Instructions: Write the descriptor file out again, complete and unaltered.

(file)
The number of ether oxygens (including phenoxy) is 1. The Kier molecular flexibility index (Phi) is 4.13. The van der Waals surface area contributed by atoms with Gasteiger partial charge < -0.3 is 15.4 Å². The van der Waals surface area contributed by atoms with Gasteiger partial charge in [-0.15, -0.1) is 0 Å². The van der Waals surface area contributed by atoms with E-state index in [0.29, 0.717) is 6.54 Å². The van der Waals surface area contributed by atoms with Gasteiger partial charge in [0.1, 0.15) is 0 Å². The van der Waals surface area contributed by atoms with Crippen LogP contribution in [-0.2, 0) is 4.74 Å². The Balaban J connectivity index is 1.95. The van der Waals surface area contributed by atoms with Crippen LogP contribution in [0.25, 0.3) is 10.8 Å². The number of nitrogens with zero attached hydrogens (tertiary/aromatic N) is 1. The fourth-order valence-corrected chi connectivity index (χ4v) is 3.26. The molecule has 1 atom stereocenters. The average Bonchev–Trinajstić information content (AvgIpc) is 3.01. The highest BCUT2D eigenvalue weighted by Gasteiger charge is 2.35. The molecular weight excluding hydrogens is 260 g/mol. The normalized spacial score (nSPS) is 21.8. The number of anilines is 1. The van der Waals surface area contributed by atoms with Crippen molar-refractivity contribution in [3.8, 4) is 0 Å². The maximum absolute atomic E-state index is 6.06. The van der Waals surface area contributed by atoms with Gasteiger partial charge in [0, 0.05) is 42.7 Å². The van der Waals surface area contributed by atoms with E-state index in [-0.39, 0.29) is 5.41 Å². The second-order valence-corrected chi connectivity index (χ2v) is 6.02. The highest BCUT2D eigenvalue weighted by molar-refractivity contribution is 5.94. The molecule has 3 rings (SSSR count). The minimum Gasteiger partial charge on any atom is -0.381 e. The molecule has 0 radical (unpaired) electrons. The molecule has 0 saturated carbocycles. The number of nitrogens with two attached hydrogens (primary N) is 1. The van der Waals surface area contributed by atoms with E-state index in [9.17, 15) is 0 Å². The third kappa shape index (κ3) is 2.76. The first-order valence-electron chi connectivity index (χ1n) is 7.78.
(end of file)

The number of ether oxygens (including phenoxy) is 1. The Kier molecular flexibility index (Phi) is 4.13. The van der Waals surface area contributed by atoms with Gasteiger partial charge < -0.3 is 15.4 Å². The van der Waals surface area contributed by atoms with Gasteiger partial charge in [-0.15, -0.1) is 0 Å². The van der Waals surface area contributed by atoms with E-state index in [0.29, 0.717) is 6.54 Å². The van der Waals surface area contributed by atoms with Gasteiger partial charge in [0.1, 0.15) is 0 Å². The van der Waals surface area contributed by atoms with Crippen LogP contribution in [-0.2, 0) is 4.74 Å². The Balaban J connectivity index is 1.95. The van der Waals surface area contributed by atoms with Crippen LogP contribution in [0.25, 0.3) is 10.8 Å². The number of nitrogens with zero attached hydrogens (tertiary/aromatic N) is 1. The fourth-order valence-corrected chi connectivity index (χ4v) is 3.26. The molecule has 1 atom stereocenters. The average Bonchev–Trinajstić information content (AvgIpc) is 3.01. The highest BCUT2D eigenvalue weighted by Gasteiger charge is 2.35. The molecular weight excluding hydrogens is 260 g/mol. The normalized spacial score (nSPS) is 21.8. The number of anilines is 1. The van der Waals surface area contributed by atoms with Crippen molar-refractivity contribution in [3.8, 4) is 0 Å². The maximum absolute atomic E-state index is 6.06. The van der Waals surface area contributed by atoms with Gasteiger partial charge in [0, 0.05) is 42.7 Å². The van der Waals surface area contributed by atoms with E-state index in [-0.39, 0.29) is 5.41 Å². The second-order valence-corrected chi connectivity index (χ2v) is 6.02. The highest BCUT2D eigenvalue weighted by molar-refractivity contribution is 5.94. The molecule has 3 rings (SSSR count). The minimum Gasteiger partial charge on any atom is -0.381 e. The molecule has 0 radical (unpaired) electrons. The molecule has 0 saturated carbocycles. The number of nitrogens with two attached hydrogens (primary N) is 1. The van der Waals surface area contributed by atoms with E-state index in [9.17, 15) is 0 Å². The third kappa shape index (κ3) is 2.76. The first-order valence-electron chi connectivity index (χ1n) is 7.78.